The Senior Management Team
If the Chief Executive’s job is the loneliest, members of the Senior Management Team are often the most squeezed. Closer to the coal face, under pressure from the Chief Executive (who in turn will be under pressure from the Board), in a crisis like this members of the Senior Management Team often have to cope with rising demand, dwindling resources and stressed staff. Board members have to be especially careful here – being seen, being supportive, but not in any way cutting across or undermining the line management relationship with the Chief Executive. Occasionally (and especially in smaller organisations) trustees will roll up their sleeves and get stuck in operationally to help out. If they do, they have to remember that they have taken off their trustee ‘hat’ and put on their volunteer ‘hat’ and, therefore, come under the authority of the Chief Executive whilst in that role. Not the easiest balance to strike, but an important one.
Oh yes, and guess what – senior managers are people too, with the same range of family and financial concerns.
The staff and volunteers
All too often we hear staff and volunteers (and sometimes beneficiaries) complaining that they don’t know who the trustees are, they never see them, so how can they have confidence that they know what’s happening day to day. In smaller charities in particular, the trustees should make a point of dropping in to chat with staff, volunteers and beneficiaries – as appropriate, of course. There shouldn’t be any hint of interfering, or checking up, or spying – simply a genuine interest in the wellbeing of the charity and the people in it. Right now that’s not possible, of course, as a result of social distancing. But are there other ways that individual Board members, or the Board as a whole, could communicate with (and hear from) the people directly involved in the charity’s work? We are suddenly all becoming very adept at using technology to communicate. What creative ways can we come up with that will enable Board members, staff and volunteers to engage with each other – as fellow travellers through some decidedly challenging terrain?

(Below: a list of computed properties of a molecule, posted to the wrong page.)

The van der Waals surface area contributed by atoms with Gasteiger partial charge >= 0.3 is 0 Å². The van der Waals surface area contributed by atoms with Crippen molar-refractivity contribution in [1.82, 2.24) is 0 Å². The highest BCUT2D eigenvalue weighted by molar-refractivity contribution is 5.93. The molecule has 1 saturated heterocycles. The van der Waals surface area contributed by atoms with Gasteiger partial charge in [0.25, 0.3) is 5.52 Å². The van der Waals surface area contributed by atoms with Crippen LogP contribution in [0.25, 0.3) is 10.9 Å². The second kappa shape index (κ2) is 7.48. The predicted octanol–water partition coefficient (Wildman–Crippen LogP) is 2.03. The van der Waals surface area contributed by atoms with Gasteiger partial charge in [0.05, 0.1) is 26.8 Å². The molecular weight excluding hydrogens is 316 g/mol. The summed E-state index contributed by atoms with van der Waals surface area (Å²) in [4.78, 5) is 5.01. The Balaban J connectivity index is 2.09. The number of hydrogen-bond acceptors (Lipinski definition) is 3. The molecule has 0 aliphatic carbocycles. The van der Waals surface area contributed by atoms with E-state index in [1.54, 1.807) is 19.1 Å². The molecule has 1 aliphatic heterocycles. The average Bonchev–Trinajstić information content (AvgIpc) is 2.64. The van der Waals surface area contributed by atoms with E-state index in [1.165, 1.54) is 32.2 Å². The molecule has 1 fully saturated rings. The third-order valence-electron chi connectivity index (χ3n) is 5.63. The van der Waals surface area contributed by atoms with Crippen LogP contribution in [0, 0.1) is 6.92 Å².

The beneficiaries often appear towards the end of pieces like this – almost as an afterthought. But in this case it is a question of ‘saving the most important to the last’. The first duty of charity trustees that I referred to at the beginning of this piece is to “ensure your charity is carrying out its purposes for the public benefit”. It is sometimes easy to slip into thinking that we have to preserve staff jobs at all costs. Or even that we have to keep the charity itself going at all costs. Actually what we have to do is to ensure that the needs of the beneficiaries (both those we have now and those that may come along in the future) are being met as effectively as possible – both now and for the longer term. Are we maintaining that perspective?
Being a charity trustee is a big deal. It always was, but there is now much more information – and regulation – to ensure charity trustees live up to their responsibilities. If you are a charity trustee, THANK YOU for taking on this responsibility and for taking it seriously.
And if you are a Chief Executive, member of a Senior Management Team, member of staff, volunteer, or beneficiary, do say THANK YOU to your trustees, for the responsibilities they shoulder, without payment, to provide effective governance to your charity.
We are going to beat the coronavirus eventually. That’s our common enemy. Let’s continue to work together to strengthen and support each other, and strengthen and support our charities, for the long term good of our society.